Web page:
When two parties cannot find an immediate way forward on a decision that requires mutual agreement, they enter negotiations. Generally, the parties go back and forth until a resolution is finalised which is somewhere near half-way of what each wanted. Both parties are happy (or as good as it is going to get) and they move forward. This is often termed a win-win agreement.
Crisis negotiations are no different. When confronted with a barricaded criminal, a mentally impaired person or someone who is suicidal, a crisis negotiator will ask what the person is trying to achieve and why. Once known, the negotiator will then find a mid-way point to work towards.
To benefit the most from negotiations, one party must have some leverage or 'power' over the other which is termed bargaining power. In crisis negotiations, which is undertaken by law enforcement personnel, the leverage is freedom. Their tactic is to cordon, contain, and voice appeal. During the negotiation the officer will work on a way forward by using reason, rationale, and the fact that the other party is contained and can't go anywhere until the event is resolved.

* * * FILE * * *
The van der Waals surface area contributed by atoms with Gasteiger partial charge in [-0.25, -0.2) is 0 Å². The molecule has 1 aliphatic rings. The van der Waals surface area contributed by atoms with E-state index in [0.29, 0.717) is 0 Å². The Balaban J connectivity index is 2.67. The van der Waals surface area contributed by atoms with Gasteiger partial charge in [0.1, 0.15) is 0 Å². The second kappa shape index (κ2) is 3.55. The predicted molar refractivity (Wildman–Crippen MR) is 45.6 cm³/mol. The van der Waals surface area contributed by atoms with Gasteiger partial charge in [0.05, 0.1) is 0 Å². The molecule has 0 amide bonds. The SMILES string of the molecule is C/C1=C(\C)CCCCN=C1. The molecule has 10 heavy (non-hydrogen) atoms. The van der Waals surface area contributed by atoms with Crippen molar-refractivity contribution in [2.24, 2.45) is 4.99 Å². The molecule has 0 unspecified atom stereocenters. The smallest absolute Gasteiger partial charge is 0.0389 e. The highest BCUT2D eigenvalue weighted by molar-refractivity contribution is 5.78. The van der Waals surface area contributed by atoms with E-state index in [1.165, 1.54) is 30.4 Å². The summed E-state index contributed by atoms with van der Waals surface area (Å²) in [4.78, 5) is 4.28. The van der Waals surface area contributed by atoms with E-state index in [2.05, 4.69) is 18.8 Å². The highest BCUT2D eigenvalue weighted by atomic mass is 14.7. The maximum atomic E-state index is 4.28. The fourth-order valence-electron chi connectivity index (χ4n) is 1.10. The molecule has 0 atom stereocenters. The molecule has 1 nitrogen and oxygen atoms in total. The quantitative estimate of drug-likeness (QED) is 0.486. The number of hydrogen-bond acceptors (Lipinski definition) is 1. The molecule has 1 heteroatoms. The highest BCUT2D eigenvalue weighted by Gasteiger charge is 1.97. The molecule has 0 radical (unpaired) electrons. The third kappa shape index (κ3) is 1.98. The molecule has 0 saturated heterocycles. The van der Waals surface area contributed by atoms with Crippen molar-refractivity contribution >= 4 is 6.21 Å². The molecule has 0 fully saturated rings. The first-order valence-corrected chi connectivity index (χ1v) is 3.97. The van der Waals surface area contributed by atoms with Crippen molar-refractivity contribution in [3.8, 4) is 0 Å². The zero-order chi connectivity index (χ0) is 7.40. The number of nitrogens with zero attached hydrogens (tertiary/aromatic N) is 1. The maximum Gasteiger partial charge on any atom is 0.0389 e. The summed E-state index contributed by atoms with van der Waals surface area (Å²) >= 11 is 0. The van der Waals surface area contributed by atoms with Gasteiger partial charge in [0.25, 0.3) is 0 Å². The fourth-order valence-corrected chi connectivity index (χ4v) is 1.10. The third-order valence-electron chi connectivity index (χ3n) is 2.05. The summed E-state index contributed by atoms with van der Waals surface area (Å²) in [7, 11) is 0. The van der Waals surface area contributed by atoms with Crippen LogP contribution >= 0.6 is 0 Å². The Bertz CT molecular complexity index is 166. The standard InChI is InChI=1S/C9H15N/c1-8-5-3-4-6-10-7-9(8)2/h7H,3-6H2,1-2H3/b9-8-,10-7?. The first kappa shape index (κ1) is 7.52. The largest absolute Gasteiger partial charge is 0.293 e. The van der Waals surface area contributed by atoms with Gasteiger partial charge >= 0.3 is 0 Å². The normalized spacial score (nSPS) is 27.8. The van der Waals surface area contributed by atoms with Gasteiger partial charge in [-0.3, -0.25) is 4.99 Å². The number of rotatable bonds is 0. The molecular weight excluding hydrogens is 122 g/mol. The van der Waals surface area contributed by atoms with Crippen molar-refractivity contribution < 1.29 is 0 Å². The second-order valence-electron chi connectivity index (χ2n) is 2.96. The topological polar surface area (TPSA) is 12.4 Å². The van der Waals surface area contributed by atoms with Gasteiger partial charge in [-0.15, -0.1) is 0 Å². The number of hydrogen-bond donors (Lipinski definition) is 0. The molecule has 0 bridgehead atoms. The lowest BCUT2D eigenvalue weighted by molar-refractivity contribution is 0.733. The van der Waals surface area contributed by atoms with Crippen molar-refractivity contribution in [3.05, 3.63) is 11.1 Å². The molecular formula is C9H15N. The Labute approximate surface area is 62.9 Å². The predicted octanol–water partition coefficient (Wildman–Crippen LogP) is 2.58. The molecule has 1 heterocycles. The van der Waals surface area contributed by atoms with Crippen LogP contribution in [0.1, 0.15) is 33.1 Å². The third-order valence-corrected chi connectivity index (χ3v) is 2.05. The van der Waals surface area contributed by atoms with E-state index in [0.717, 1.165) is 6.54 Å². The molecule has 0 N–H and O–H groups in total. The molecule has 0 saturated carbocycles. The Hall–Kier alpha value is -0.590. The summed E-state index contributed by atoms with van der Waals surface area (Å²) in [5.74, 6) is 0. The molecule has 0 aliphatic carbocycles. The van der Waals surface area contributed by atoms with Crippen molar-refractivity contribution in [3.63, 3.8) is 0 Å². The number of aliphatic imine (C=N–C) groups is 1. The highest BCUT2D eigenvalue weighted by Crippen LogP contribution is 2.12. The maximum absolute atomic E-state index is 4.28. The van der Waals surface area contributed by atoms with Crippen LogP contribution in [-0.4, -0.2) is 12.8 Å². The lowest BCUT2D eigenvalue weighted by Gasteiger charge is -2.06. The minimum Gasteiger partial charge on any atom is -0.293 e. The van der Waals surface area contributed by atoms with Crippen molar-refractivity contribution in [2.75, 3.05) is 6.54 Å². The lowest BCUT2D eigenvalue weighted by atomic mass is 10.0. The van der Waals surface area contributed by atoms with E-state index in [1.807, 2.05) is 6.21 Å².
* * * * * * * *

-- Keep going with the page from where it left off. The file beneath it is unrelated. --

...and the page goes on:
In civil negotiations, this is not the case. Both parties are free to leave, free to say no, free to stand their ground. So how do you come to an agreement? By seeing things from the other party's perspective. This will show you what is important to them and you can work on this aspect. It may be something as simple as the need to save face, to appear to be the winner. It could be something so personal that they are ready to forgo other requests.
In your next negotiation, see things from the other party's perspective first and and work on that when you reach an impasse. You will soon have a win.